Matt Williams / Phys.org
On October 19th, 2017, the Panoramic Survey Telescope and Rapid Response System-1 (Pan-STARRS-1) in Hawaii announced the first-ever detection of an interstellar asteroid, named 1I/2017 U1 (aka, “Oumuamua). In the months that followed, multiple follow-up observations were conducted that allowed astronomers to get a better idea of its size and shape, while also revealing that it had the characteristics of both a comet and an asteroid.
Interestingly enough, there has also been some speculation that based on its shape, ‘Oumuamua might actually be an interstellar spacecraft (Breakthrough Listen even monitored it for signs of radio signals!). A new study by a pair of astronomers from the Harvard Smithsonian Center for Astrophysics (CfA) has taken it a step further, suggesting that ‘Oumuamua may actually be a light sail of extra-terrestrial origin.
Adam Mann / Livescience
Just a cosmic hop, skip and jump away, an Earth-size planet orbits the closest star to our sun, Proxima Centauri.
Ever since the discovery of the exoplanet — known as Proxima Centauri b— in 2016, people have wondered whether it could be capable of sustaining life.
Now, using computer models similar to those used to study climate change on Earth, researchers have found that, under a wide range of conditions, Proxima Centauri b can sustain enormous areas of liquid water on its surface, potentially raising its prospects for harboring living organisms. [9 Strange, Scientific Excuses for Why Humans Haven’t Found Aliens Yet]
Mike Wall / Space.com
One of the nearest exoplanets to Earth may be a decent abode for life.
Ross 128b — which lies just 11 light-years from our planet — is likely a rocky and temperate world, a new study suggests.
“Although Ross 128b is not Earth’s twin, and there is still much we don’t know about its potential geologic activity, we were able to strengthen the argument that it’s a temperate planet that could potentially have liquid water on its surface,” lead author Diogo Souto, of the Observatório Nacional in Rio de Janeiro, Brazil, said in a statement. [10 Exoplanets That Could Host Alien Life]
Ross 128b has excited and intrigued astrobiologists since its discovery last year. The planet appears to circle in the “habitable zone” of its host star — that just-right range of distances where liquid water could exist on a world’s surface. (Ross 128b circles a small, dim red dwarf star, so the habitable zone is quite close in; the planet completes one orbit every 9.9 Earth days.)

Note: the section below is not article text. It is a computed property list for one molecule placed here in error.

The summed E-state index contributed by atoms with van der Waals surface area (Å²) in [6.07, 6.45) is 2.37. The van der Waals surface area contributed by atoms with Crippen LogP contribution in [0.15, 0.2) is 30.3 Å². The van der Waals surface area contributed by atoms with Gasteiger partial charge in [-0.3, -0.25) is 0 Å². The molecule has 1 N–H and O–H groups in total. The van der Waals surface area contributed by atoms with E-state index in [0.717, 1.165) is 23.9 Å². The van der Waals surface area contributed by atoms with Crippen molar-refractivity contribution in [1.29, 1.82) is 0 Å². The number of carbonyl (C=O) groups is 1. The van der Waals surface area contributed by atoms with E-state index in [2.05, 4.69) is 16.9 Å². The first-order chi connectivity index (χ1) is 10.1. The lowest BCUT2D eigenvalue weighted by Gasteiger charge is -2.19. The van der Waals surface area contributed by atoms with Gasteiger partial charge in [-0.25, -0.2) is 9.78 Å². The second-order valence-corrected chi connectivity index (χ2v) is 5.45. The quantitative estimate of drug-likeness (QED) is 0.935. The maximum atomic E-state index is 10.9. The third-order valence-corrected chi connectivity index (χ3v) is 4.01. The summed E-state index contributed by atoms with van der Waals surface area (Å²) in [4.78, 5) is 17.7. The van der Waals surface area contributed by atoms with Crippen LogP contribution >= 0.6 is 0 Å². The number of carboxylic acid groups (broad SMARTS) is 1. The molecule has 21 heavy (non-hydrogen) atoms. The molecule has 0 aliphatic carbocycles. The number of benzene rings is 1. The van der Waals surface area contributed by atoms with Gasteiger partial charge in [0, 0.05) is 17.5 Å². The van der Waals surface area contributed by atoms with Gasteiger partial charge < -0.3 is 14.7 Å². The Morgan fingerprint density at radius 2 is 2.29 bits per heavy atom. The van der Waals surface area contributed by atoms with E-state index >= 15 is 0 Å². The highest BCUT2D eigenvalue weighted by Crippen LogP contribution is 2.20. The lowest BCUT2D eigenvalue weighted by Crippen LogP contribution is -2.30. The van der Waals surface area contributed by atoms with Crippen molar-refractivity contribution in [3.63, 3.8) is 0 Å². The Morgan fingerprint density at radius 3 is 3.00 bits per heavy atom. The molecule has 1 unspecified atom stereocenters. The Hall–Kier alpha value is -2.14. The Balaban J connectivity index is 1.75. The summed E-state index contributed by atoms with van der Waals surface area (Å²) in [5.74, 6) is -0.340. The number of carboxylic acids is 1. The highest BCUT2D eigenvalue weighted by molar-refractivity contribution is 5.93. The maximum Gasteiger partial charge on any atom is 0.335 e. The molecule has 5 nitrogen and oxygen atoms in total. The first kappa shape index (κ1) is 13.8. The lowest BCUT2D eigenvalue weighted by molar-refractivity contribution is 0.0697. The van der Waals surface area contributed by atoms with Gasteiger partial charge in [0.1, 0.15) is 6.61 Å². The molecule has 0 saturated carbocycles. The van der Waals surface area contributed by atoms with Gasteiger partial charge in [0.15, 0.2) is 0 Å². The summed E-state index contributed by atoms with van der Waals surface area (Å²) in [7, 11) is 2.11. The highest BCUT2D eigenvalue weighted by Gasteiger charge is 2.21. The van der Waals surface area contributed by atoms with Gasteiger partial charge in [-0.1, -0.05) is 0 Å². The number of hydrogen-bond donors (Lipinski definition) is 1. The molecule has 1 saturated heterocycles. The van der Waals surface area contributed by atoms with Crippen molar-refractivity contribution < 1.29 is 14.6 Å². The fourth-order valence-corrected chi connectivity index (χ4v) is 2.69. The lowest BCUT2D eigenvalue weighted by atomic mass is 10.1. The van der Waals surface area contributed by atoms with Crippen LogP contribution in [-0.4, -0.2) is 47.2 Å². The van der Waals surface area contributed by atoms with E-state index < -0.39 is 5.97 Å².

Nola Taylor Redd / Space.com
The hunt for E.T. may have gotten more difficult. New research suggests that alien life may not be as widespread as we had hoped.
When it comes to hunting for alien civilizations, a key question is how plentiful intelligent extraterrestrials are in the universe — but the answer to that question depends on a lot of knowledge scientists don’t have yet.
In 1960, Frank Drake, an astronomer and hunter of extraterrestrial intelligence, devised an equation to calculate the probability of hearing from an intelligent, communicating alien civilization. The Drake equation relies on the values of several constants to determine how widespread such civilizations might be, how likely they are to evolve and how likely they are to have broadcast when we were able to detect. While some of the numbers, such as how many stars have planets around them, are fairly well-known, others, such as the fraction of those worlds with life, remain uncertain. [The Father of SETI: Q&A with Astronomer Frank Drake]
Mike Wall / Space.com
The levels of X-ray radiation streaming from Alpha Centauri A and B — two of the three stars in the nearest solar system to our own — are comparable to those emitted by our own sun, according to a new study based on observations by NASA’s Chandra X-ray Observatory.
“This is very good news for Alpha Cen AB in terms of the ability of possible life on any of their planets to survive radiation bouts from the stars,” study lead author Tom Ayres, of the University of Colorado Boulder, said in a statement. “Chandra shows us that life should have a fighting chance on planets around either of these stars.” [Mission to Alpha Centauri: Breakthrough Starshot in Pictures]
Maarten Keulemans / De Volkskrant
Of nou ja: leven, waarschijnlijk in de vorm van microscopisch kleine microbes, is op de rode planeet niet aangetoond. Nóg niet, want nieuwe, vrijdag gepubliceerde metingen van het Marswagentje Curiosity maken de boel er wel spannender op.
Voor het eerst weet Curiosity hard te maken dat er in de bodem afbraakproducten liggen van ingewikkelde organische verbindingen, de bouwstenen van leven. Bovendien bevestigen de metingen definitief wat veel astronomen al aannamen: dat er ’s zomers vanuit het binnenste van de rode planeet methaangas (CH4) ontsnapt. ‘Nu we dit gedetecteerd hebben, kunnen allerlei alternatieve scenario’s die men had uitgedacht van tafel’, zegt astrobioloog Inge Loes ten Kate (Universiteit Utrecht), die de nieuwe waarnemingen in Science voorziet van duidend commentaar.